This week, Boo and I bought a new cookbook. The truly wonderful The Pie Project by Phoebe Wood and Kirsten Jenkins. What? It’s getting colder up here on the Downs, and pie is just necessary to get us through the winter.
The book includes sections on hot pies, cold pies, and cheat’s pies, and is beautifully illustrated throughout, with clear instructions. It’s a wonderful addition to the recipe shelf, and will soon be (ok, is already) splattered with butter, flour, squished fruit and other mysterious baking stains.
The same day we bought the book, we tried out the recipe for Blueberry, Pear and Lemon Pie. Below are the instructions, with some pics from our adventure, and some notes on where we diverted from the recipe (and why).
Ou result was a picture perfect pie that tasted unbelievably good. The first slice out of the dish was, of course, a delicious debacle. But each slice after that came out beautifully. As Boo described it: it looks like the kind of pie that a naughty pixie would steal from a windowsill.
Indeed! Instead, two naughty ladies ate enormous slices and dripped blueberry filling all over their new winter pyjamas.
Serves 8 (or two, over several nights, with various accompaniments, while watching Fixer Upper).
- 1 kg blueberries (fresh or frozen)
- 3 hard, crisp pears [we used Beurre Bosc pears picked up that morning from the Toowoomba farmer’s market]
- 220 grams caster sugar
- 1 vanilla bean, split lengthways an seeds scraped
- finely grated zest of 1 lemon
- 3 teaspoons cornflour
- 1 egg, lightly beaten with 1 tablespoon of water [we forgot the water. Eh. I like a good eggy egg wash]
- 1 tablespoon of demerara sugar
- 375 grams plain flour
- 55 grams caster sugar
- 1/2 teaspoon fine sea salt
- 250 grams cold unsalted butter, cubed
- 60 ml apple cider vinegar, mixed with 125 ml cold water and 4 ice cubes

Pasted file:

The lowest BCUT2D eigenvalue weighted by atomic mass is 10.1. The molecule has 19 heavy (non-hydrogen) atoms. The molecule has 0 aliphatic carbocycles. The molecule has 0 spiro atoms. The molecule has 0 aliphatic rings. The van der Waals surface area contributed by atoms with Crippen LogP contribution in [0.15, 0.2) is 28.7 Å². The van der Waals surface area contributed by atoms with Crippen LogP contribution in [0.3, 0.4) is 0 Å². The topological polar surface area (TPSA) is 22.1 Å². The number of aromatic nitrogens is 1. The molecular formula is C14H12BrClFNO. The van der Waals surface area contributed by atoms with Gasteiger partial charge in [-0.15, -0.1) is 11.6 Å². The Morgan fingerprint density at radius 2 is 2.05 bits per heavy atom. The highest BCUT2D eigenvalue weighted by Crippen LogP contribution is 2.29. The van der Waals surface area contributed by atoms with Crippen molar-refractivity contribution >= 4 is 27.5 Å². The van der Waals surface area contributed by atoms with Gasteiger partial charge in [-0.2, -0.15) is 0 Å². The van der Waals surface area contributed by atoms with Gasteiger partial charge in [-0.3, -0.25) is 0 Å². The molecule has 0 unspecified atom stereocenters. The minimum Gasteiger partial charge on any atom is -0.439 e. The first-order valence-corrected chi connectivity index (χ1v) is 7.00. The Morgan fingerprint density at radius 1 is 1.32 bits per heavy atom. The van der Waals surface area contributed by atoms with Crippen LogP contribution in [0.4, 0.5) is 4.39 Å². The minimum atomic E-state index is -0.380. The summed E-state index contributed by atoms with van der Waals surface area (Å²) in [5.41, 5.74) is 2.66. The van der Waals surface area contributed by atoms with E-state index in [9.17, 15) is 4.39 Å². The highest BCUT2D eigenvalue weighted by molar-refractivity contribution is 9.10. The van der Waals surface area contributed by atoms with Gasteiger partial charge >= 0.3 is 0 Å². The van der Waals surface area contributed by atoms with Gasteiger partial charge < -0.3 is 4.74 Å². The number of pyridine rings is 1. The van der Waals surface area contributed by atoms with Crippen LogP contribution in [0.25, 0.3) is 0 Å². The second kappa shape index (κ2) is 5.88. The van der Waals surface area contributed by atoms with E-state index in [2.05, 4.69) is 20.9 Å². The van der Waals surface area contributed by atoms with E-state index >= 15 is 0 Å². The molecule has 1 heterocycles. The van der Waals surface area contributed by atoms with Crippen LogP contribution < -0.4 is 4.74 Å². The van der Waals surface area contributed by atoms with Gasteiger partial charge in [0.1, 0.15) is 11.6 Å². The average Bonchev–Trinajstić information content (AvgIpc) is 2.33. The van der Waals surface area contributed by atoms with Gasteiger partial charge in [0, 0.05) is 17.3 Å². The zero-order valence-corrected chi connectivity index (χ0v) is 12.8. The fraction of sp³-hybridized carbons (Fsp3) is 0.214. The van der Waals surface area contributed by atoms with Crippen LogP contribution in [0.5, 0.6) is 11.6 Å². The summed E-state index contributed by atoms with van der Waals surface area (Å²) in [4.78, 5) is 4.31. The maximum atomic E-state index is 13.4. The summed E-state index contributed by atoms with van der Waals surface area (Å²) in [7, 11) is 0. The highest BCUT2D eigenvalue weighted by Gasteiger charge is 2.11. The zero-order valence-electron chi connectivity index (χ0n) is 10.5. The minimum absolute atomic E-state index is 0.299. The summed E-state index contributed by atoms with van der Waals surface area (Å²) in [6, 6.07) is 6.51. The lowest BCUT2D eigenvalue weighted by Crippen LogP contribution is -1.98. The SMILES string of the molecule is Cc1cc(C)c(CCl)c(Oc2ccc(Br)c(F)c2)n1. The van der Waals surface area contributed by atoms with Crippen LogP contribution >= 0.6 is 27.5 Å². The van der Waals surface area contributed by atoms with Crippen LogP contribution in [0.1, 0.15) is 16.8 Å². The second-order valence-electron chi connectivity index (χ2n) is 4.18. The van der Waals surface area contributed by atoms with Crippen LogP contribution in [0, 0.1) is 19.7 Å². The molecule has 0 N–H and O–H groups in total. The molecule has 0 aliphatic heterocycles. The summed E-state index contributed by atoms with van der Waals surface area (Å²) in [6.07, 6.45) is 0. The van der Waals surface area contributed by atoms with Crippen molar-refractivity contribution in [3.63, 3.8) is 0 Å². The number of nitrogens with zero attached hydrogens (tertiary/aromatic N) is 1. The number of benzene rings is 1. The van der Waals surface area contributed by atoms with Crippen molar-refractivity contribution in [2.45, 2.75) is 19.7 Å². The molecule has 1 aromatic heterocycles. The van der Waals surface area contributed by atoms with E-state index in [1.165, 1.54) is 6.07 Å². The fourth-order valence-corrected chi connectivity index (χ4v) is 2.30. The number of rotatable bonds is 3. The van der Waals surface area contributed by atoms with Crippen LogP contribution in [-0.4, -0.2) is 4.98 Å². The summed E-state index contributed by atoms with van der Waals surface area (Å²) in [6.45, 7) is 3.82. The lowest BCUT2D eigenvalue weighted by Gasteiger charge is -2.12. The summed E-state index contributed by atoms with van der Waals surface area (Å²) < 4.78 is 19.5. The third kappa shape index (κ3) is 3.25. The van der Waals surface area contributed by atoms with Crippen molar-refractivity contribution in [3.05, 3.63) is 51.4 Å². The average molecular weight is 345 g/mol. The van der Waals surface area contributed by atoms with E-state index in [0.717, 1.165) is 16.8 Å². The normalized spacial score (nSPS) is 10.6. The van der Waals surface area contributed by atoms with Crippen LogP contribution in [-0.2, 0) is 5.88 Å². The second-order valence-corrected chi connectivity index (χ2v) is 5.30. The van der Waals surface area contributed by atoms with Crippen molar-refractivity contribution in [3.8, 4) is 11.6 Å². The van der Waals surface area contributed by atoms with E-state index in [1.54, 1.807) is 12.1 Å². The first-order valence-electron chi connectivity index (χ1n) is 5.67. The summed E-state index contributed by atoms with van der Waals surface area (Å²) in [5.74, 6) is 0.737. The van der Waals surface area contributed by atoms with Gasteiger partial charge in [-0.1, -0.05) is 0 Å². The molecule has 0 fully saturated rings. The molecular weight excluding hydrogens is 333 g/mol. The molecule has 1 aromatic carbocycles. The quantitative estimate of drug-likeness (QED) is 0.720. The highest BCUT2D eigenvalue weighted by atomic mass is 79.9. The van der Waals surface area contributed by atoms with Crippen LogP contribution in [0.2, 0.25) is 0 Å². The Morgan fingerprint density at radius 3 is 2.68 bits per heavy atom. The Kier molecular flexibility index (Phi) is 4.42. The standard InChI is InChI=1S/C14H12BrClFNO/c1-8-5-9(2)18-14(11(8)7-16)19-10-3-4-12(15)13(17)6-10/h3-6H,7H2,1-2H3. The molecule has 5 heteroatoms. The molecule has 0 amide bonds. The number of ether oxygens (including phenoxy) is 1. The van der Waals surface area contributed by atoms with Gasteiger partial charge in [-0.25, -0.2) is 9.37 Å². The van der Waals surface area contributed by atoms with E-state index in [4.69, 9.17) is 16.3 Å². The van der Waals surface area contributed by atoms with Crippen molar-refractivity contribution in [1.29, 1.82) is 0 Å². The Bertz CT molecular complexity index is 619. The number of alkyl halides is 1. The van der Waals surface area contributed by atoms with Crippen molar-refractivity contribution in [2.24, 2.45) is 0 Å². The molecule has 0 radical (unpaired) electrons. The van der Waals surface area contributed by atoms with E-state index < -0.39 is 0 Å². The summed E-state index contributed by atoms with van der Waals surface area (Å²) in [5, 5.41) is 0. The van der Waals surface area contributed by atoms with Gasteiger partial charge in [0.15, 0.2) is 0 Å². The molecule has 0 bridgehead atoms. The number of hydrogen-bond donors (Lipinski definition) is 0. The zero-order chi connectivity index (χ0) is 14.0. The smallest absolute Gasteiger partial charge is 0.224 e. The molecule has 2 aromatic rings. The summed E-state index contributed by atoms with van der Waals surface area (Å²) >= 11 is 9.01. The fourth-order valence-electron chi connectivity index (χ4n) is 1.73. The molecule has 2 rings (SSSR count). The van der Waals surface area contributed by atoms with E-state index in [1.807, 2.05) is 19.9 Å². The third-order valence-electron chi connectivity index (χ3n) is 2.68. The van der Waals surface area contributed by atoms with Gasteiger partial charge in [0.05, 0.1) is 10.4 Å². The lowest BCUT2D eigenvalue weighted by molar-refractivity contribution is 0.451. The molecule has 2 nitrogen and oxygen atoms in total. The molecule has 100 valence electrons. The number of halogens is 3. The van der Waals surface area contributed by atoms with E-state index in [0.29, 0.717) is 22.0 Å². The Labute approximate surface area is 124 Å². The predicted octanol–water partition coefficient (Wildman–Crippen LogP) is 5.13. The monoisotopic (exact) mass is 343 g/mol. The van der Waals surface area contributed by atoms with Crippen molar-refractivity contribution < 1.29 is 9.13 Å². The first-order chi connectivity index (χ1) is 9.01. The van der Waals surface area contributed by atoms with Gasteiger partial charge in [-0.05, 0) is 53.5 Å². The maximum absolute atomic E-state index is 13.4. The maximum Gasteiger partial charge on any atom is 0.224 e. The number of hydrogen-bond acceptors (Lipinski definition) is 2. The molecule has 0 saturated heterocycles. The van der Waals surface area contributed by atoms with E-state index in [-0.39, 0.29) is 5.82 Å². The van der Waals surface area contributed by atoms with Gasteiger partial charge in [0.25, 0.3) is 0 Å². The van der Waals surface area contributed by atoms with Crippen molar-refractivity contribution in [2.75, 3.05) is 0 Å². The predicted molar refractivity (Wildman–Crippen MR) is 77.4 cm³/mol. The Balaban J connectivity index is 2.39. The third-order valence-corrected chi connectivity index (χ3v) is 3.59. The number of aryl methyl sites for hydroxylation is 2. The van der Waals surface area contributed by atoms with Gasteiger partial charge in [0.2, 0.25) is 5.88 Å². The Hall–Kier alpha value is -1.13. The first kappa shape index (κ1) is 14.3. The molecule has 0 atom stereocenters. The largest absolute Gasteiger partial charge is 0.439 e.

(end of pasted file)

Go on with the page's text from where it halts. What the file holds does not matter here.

For the pastry, combine the flour, sugar and salt. Add the cubed butter and toss to coat. Tip the ingredients onto a clean work surface and, using a pastry cutter or flat-bladed knife, roughly cut the butter into the flour. [We did not do this: instead, we just crumbled the butter up into the flour, as you would when making a standard shortcrust pastry. Because the recipe says to, we left some of the butter chunks quite large, which helps the pastry become flaky as it cooks.]
Create a well in the centre of the flour mixture and add the vinegar water in 3 batches, working it in with your hands to form a rough dough (you may not need all the water). [We used about a third of the water mixture to form our dough]. Divide the dough into two pieces, shape into discs, and wrap in plastic wrap. Chill for three hours. [Three hours! Aint nobody got time for that! We chilled the dough for one hour.]
Put the cornflour in a bowl and combine with 3 tablespoons of the blueberry liquid. Stir until smooth. Return to the pan and cook for a further 5 minutes until thickened. Remove from heat and leave to cool completely. [In the original recipe, this comes later in the process – during the additional chilling period for the rolled dough.]
Working with one piece of pastry at a time, roll out on a lightly floured work surface to a thickness of 3mm. Use the first pastry sheet to line the base and sides of a 23 cm x 4 cm deep pie dish, leaving a 3cm overhang. Roll out the second piece of pastry to a thickness of 3mm and cut into eight 3cm wide strips. Chill both for 1 hour. [Chill! These ladies sure like to chill. I wonder what they do while their pastry is chilling? I’m imagining them on the back deck, glamorously sipping gin gimlets and discussing shiplap walls. We did not chill our dough again at this stage. At all. We were HUNGRY!]
Preheat oven to 200C.
Place the lined pie dish on a baking tray and fill with blueberry mixture.
Make a lattice top with the chilled strips, place it over the filling and press to seal. Trim off any excess pastry from the strips, then fold over the overhanging pastry to conceal the ends of the lattice strips and to seal. Brush with the egg wash, scatter with demerara sugar and bake for 20 minutes or until the pastry is turning a golden colour. Reduce the oven temperature to 180C and cook for a further 40 minutes or until the pastry is crisp and golden, and the filling is bubbling. Rest for 30 minutes before serving. [REST! Are they CRAZY! These girls must be so tough. That pie came out of the oven hot, bubbling, and smelling so goooooooood. I think we let it ‘rest’ for about 10 minutes before serving up generous slices with some home-made raspberry ice cream we had on hand. The next evening, we served it with dollops of creme fraiche. Both are excellent options. I’m sure store-bought ice cream would be just fine.]